I didn’t tell you my dad is the king of the Picky Eating Kingdom. He is a thoroughbred Southern man who hates collards and everything else that’s green. He even hates our green wall in our living room. He eats fried eggs & potatoes, BBQ’d and fried chicken, and rare steak with A1 and Heinz 57. He does not experiment with food. At all.

So don’t listen to him when he sasses the ‘sconies’. Especially these sconies. I’ve made scones a couple of times before and they truly are divine. The recipe below is pretty standard and works every time to produce that perfectly just-flaky, just-sweet, just-crumby vibe. [But on the real – they are nothing compared to biscuits.] I’m sorry for sharing these when strawberry season is on the out – I’m sure you can substitute some other in-season berries and if you insist, frozen strawberries. Shoot, you may have frozen some from early Summer anyway. Me? I made a whole batch of these here scones, took out two, and (I swear) froze the rest. I’ve been thinking about them every since, and I’m taking them out this weekend for the in-laws’ visit. I can’t wait.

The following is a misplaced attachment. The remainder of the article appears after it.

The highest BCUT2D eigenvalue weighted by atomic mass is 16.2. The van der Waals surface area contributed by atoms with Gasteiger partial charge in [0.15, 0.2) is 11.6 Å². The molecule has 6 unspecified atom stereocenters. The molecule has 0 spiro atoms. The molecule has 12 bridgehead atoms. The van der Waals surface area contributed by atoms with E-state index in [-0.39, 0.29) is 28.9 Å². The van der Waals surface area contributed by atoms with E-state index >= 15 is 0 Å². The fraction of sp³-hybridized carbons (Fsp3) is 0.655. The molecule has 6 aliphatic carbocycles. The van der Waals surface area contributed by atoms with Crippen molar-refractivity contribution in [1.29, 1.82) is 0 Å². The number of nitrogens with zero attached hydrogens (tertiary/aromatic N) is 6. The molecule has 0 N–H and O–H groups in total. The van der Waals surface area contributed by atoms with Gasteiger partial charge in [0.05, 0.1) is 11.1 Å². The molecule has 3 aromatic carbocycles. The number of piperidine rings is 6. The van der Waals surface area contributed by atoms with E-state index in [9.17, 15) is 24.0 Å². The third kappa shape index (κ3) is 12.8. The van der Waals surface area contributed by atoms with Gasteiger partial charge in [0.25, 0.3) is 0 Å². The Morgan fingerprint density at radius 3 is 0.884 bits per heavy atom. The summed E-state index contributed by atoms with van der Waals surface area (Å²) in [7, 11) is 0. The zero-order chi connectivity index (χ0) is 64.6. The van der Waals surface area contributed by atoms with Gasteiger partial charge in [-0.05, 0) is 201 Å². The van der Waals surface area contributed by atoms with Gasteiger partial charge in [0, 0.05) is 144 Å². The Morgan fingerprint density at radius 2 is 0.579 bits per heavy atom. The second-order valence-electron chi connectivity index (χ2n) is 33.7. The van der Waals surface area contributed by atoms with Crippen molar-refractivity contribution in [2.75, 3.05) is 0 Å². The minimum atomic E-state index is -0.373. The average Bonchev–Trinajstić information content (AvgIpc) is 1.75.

Strawberry Scones
Adapted from Adventures in Shaw; makes ~12

printable recipe

1 cup strawberries, hulled and small diced
3 cups AP flour (oops. I only had 1, so I used that, 1 cup bread flour, and 1 cup cake flour)
1 T baking powder
1/2 t baking soda
1/2 cup sugar, plus more for dusting
1/2 t salt
1 1/2 sticks butter, cubed and chilled
1 cup buttermilk
1 egg, optional, for eggwash

Preheat to 400 F and line baking sheet w/ parchment paper.

Sift dry ingredients into mixing bowl (include sugar, even though it’s a “wet” ingredient). Add butter and work into dry (with hands, pastry blender, two knives, or food processor) until mixture is crumbly, but butter is pea-sized or a bit smaller. Dry off strawberries and fold into mixture, gently. Add buttermilk and stir gently until a dense dough is formed.